The snub heard ’round the world might be the best thing that ever happened to Argo.
Director Ben Affleck’s Argo, the thrilling tale of the other Iranian hostage crisis, failed to net him a Best Director nomination. Since then, virtually every film award has gone Argo’s way.
Affleck does more than shrewdly avoid partisan point collecting–save the film’s left-leaning history lesson at the story’s beginning. He takes a story with a commonly known ending and leaves us fraught with fear that reality will somehow betray us.
That’s crafty filmmaking, and after Gone Baby Gone and The Town it’s no accident Affleck could pull it off.
The film stars Affleck as Tony Mendez, an FBI agent tasked with getting six Americans out of Iran at the peak of the 1979 hostage crisis involving 52 captured Americans. To do so, Tony concocts an improbable rescue plan involving a fake science fiction movie and plenty of crossed fingers.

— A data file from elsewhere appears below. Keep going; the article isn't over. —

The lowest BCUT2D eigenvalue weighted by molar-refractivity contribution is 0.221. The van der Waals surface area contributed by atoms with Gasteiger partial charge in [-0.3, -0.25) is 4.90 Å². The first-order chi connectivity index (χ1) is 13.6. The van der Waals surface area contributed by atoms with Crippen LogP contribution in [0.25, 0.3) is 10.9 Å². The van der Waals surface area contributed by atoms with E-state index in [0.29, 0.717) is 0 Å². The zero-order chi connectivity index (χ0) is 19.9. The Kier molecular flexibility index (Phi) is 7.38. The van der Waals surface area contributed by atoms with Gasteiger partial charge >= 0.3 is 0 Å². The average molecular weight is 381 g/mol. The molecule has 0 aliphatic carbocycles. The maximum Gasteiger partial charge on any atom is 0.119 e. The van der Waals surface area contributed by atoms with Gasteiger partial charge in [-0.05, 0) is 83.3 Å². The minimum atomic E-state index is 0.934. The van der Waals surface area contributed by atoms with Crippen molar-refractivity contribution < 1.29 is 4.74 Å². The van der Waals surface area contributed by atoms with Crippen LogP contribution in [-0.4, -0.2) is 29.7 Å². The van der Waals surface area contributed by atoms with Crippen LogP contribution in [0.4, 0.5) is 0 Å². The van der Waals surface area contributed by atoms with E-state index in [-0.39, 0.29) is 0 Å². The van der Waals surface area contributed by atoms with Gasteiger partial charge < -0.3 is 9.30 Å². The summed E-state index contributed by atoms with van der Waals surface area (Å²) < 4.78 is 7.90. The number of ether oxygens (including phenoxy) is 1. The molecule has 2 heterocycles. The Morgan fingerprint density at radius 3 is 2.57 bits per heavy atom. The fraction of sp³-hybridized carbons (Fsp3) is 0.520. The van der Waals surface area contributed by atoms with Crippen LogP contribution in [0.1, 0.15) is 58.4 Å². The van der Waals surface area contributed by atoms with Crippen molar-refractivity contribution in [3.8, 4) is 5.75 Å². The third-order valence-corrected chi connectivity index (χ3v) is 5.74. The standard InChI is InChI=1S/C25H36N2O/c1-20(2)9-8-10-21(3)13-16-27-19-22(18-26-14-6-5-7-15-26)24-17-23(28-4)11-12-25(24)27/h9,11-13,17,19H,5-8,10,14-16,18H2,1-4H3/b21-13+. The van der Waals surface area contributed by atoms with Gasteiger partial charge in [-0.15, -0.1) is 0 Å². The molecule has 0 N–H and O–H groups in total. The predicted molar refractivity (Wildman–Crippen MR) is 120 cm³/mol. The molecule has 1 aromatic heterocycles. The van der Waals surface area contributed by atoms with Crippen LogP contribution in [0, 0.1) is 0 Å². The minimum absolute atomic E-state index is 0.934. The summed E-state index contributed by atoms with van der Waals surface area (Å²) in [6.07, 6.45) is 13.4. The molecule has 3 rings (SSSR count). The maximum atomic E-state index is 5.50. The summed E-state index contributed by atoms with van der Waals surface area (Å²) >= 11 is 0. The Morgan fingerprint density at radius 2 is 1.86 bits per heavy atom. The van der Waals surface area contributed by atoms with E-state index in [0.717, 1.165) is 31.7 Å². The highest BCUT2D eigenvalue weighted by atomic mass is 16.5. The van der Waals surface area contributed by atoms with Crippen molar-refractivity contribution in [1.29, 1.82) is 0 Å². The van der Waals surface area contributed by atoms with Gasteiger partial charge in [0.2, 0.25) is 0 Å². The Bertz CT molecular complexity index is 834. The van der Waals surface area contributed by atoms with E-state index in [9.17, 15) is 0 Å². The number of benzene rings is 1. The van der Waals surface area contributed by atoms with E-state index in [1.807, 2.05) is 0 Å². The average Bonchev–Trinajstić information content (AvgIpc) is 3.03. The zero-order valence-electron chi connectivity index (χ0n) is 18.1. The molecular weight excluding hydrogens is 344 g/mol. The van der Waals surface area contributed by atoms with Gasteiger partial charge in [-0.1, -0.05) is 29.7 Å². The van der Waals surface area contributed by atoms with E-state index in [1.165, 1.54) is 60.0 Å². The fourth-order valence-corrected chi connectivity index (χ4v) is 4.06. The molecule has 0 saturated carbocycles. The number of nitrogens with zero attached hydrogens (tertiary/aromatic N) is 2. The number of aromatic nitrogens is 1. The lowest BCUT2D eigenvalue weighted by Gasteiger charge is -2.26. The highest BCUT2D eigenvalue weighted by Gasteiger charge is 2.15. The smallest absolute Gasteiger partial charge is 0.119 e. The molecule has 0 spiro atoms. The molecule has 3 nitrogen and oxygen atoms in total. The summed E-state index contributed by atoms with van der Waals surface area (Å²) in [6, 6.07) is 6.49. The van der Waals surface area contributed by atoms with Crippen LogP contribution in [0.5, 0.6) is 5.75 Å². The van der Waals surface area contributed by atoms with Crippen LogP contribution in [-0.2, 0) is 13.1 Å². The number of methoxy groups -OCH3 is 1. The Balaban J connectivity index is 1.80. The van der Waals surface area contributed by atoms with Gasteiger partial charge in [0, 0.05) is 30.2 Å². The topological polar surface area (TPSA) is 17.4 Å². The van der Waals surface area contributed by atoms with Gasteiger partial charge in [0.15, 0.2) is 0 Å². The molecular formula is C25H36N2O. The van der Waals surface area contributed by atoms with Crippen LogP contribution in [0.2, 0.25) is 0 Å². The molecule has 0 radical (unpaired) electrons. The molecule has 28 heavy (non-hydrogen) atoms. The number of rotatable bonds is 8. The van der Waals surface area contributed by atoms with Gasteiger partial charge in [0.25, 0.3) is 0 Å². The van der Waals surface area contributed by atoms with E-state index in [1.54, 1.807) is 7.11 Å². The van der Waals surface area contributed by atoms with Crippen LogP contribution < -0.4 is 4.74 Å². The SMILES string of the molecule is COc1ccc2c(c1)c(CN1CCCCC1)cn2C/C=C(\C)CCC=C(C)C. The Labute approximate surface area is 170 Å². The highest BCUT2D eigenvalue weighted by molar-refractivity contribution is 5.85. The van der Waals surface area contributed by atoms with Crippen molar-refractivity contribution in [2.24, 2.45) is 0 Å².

Veteran scene swipers Alan Arkin and John Goodman give life to the Hollywood players who help Tony attempt his mission: darn near impossible. Their work also gives the tense film some well-received comic relief. Argo really soars when we’re dropping in on the six house guests waiting, and hoping, for a rescue plan that will take them out of a nation gripped by anti-American sentiment.
The Blu-ray extras include a valuable “Eyewitness Account” mode where viewers can watch the film and pick up information from the real-life Argo players (including the actual house guests and former President Jimmy Carter) and Rescued from Tehran: We Were There featuring the same people providing a more documentary-style approach to the historical record.
Behind the Scenes: Argo – Absolute Authenticity shows the film’s creative team describing how the buzz word behind the project was “replication.”
“I was a Middle Eastern studies major,” Affleck says but he learned of the real-life Argo after his college days wrapped once President Bill Clinton declassified the pertinent information. He demanded every period detail be duplicated on the set.
Affleck also had the actors playing the house guests live together before the film began – without cell phones, computers or the Internet to recreate a 1979-like mindset. It was also partly to bond the cast mates to one another for the project ahead.
“It’s very hard to ‘act’ familiarity,” Affleck says of his approach.